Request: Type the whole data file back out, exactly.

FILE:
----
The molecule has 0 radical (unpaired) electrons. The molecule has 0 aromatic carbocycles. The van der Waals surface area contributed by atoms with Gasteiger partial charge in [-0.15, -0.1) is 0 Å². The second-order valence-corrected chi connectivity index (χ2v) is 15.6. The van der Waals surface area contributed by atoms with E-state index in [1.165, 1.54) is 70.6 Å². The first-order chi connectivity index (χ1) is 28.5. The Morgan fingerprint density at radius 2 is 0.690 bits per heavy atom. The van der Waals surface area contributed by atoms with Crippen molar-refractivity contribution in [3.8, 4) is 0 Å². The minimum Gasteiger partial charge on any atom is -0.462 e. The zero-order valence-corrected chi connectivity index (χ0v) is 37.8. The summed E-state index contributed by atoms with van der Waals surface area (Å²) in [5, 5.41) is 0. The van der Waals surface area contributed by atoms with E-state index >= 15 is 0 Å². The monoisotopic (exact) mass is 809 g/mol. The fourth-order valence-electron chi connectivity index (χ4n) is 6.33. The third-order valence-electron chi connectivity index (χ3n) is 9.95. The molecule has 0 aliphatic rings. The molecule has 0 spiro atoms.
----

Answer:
The molecule has 0 radical (unpaired) electrons. The molecule has 0 aromatic carbocycles. The van der Waals surface area contributed by atoms with Gasteiger partial charge in [-0.15, -0.1) is 0 Å². The second-order valence-corrected chi connectivity index (χ2v) is 15.6. The van der Waals surface area contributed by atoms with E-state index in [1.165, 1.54) is 70.6 Å². The first-order chi connectivity index (χ1) is 28.5. The Morgan fingerprint density at radius 2 is 0.690 bits per heavy atom. The van der Waals surface area contributed by atoms with Crippen molar-refractivity contribution in [3.8, 4) is 0 Å². The minimum Gasteiger partial charge on any atom is -0.462 e. The zero-order valence-corrected chi connectivity index (χ0v) is 37.8. The summed E-state index contributed by atoms with van der Waals surface area (Å²) in [5, 5.41) is 0. The van der Waals surface area contributed by atoms with E-state index >= 15 is 0 Å². The monoisotopic (exact) mass is 809 g/mol. The fourth-order valence-electron chi connectivity index (χ4n) is 6.33. The third-order valence-electron chi connectivity index (χ3n) is 9.95. The molecule has 0 aliphatic rings. The molecule has 0 spiro atoms.